Apart from Tulua ni Vuki, other compositions in the upcoming concert include Na Noda Tabua, Vucu Ni Tauvu, Sa Na Vakarau Me’u Sa takali and
the meke titled Sa Basi’a.

Na Noda Tabua, is about the tabua (whales tooth) and the occasions where the kamunaga is used while the lyrics of Sa na Vakarau Me’u sa na
Takali expresses a senior girl’s feelings when she is about to go out into the world after being at ACS.

“She reminisces over all aspects of boarding life including the morning parade, compound work, weeding and other duties and the fun shared while
studying. This was composed by Ana Dreu Vesikula when she was a student at the school,” ACSOG President Ilisapeci Movono said.

“The school choir used to do overseas tours – and the meke and chants were performed in those tours. One of the meke that will be performed on
the night – Sa Basi’a – was about the school choir’s tour to Australia in the 70s.”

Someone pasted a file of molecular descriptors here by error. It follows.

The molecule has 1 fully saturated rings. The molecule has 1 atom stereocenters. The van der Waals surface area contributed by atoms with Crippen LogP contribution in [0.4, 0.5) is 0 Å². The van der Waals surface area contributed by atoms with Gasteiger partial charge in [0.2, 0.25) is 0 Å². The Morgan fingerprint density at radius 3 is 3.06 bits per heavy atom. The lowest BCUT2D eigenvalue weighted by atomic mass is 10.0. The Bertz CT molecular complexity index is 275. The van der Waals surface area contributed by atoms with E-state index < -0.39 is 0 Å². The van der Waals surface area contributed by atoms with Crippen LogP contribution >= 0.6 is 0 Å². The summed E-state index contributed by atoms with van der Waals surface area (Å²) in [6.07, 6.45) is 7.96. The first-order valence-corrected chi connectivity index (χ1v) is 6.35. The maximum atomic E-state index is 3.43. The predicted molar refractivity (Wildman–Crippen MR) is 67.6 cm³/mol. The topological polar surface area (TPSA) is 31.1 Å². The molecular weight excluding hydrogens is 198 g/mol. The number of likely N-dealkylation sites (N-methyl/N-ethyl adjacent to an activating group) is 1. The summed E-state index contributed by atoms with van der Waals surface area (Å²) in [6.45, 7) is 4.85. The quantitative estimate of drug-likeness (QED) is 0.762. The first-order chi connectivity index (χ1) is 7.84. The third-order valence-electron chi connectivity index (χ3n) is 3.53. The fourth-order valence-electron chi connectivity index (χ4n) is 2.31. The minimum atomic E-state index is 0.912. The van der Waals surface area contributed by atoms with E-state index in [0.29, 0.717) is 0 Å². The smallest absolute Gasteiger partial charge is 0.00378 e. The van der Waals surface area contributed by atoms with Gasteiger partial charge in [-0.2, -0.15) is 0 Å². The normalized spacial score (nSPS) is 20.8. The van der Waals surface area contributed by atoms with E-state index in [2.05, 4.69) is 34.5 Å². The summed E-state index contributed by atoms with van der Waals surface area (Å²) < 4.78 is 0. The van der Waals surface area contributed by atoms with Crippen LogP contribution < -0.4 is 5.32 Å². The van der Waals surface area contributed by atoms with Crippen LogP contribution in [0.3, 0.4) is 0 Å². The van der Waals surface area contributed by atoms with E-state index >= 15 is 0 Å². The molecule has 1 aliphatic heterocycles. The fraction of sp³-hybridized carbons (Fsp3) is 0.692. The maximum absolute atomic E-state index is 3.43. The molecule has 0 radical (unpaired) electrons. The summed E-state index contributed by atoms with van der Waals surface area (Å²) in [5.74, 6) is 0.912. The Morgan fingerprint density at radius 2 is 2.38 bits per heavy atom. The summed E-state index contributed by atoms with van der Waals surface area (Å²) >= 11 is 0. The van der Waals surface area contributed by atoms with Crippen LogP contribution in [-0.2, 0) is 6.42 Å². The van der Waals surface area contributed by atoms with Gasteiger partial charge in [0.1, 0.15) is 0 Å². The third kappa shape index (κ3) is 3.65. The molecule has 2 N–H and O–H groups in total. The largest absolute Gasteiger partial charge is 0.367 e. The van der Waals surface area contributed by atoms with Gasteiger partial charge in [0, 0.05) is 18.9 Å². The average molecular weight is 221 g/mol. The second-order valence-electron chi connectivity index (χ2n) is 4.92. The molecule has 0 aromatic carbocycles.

The meke was composed by Mr and Mrs Kalouniviti, parents of Fiji’s Ambassador to Indonesia, Seleima Veisamasama.

“Generally, most young people these days do not take pride in our own Fijian identity and are more aligned to the western culture. We are doing this
with the hope to try and revive the Fijian pride,” Ro Mereani said.

“Quite a few of the chants, songs and meke were composed by old scholars while they were students. This is a refl ection of the type of well-rounded
education the girls received at the time, under the first Principal and those that succeeded her,” Mrs Movono said.

“Students were encouraged to reach their fullest potential, whether it be sports, singing, drawing, craft, composing – apart from being academically
competent. Those “composers” went on to be professionals in different fields.”

Taufa Vakatale with students of Adi Cakobau School while she was a teacher. Picture: SUPPLIED

During those days songs were sung without accompaniment. Picture: SUPPLIED

Taufa Vakatale in front of the teachers quarters at Adi Cakobau School while she was a school principal in the 1980s. Picture: SUPPLIED

Taufa Vakatale (second from left) at Adi Cakobau School performs a meke in 1988. Picture: SUPPLIED

Taufa Vakatale during an open day at Adi Cakobau School in the 1980s. Picture: SUPPLIED

Taufa Vakatale (back on the right) with her classmates from Adi Cakobau School. Picture: SUPPLIED